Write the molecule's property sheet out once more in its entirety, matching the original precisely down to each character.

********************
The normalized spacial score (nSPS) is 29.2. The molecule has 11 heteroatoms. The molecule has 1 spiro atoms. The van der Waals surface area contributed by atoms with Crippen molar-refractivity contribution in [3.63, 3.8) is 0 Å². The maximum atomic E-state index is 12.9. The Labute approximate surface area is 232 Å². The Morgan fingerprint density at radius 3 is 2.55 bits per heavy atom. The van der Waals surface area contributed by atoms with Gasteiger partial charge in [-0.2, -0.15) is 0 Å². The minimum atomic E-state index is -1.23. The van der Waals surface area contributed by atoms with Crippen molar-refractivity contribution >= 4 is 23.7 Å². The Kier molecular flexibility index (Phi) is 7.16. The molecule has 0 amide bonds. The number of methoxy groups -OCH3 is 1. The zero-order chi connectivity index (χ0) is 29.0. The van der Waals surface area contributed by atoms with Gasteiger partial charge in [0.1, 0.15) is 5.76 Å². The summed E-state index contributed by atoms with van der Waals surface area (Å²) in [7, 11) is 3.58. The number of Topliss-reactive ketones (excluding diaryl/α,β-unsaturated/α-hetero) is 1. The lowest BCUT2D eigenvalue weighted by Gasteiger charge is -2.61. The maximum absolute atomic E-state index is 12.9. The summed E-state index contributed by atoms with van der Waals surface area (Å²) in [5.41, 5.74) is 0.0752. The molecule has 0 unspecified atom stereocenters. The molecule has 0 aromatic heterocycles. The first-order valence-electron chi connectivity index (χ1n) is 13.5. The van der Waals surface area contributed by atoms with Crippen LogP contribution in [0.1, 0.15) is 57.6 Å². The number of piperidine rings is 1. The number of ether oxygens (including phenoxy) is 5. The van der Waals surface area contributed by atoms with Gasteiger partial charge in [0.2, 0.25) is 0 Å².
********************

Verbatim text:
The normalized spacial score (nSPS) is 29.2. The molecule has 11 heteroatoms. The molecule has 1 spiro atoms. The van der Waals surface area contributed by atoms with Crippen molar-refractivity contribution in [3.63, 3.8) is 0 Å². The maximum atomic E-state index is 12.9. The Labute approximate surface area is 232 Å². The Morgan fingerprint density at radius 3 is 2.55 bits per heavy atom. The van der Waals surface area contributed by atoms with Gasteiger partial charge in [-0.2, -0.15) is 0 Å². The minimum atomic E-state index is -1.23. The van der Waals surface area contributed by atoms with Crippen molar-refractivity contribution >= 4 is 23.7 Å². The Kier molecular flexibility index (Phi) is 7.16. The molecule has 0 amide bonds. The number of methoxy groups -OCH3 is 1. The zero-order chi connectivity index (χ0) is 29.0. The van der Waals surface area contributed by atoms with Gasteiger partial charge in [0.1, 0.15) is 5.76 Å². The summed E-state index contributed by atoms with van der Waals surface area (Å²) in [7, 11) is 3.58. The number of Topliss-reactive ketones (excluding diaryl/α,β-unsaturated/α-hetero) is 1. The lowest BCUT2D eigenvalue weighted by Gasteiger charge is -2.61. The maximum absolute atomic E-state index is 12.9. The summed E-state index contributed by atoms with van der Waals surface area (Å²) in [5.41, 5.74) is 0.0752. The molecule has 0 unspecified atom stereocenters. The molecule has 0 aromatic heterocycles. The first-order valence-electron chi connectivity index (χ1n) is 13.5. The van der Waals surface area contributed by atoms with Crippen LogP contribution in [0.1, 0.15) is 57.6 Å². The number of piperidine rings is 1. The number of ether oxygens (including phenoxy) is 5. The van der Waals surface area contributed by atoms with Gasteiger partial charge in [0.2, 0.25) is 0 Å².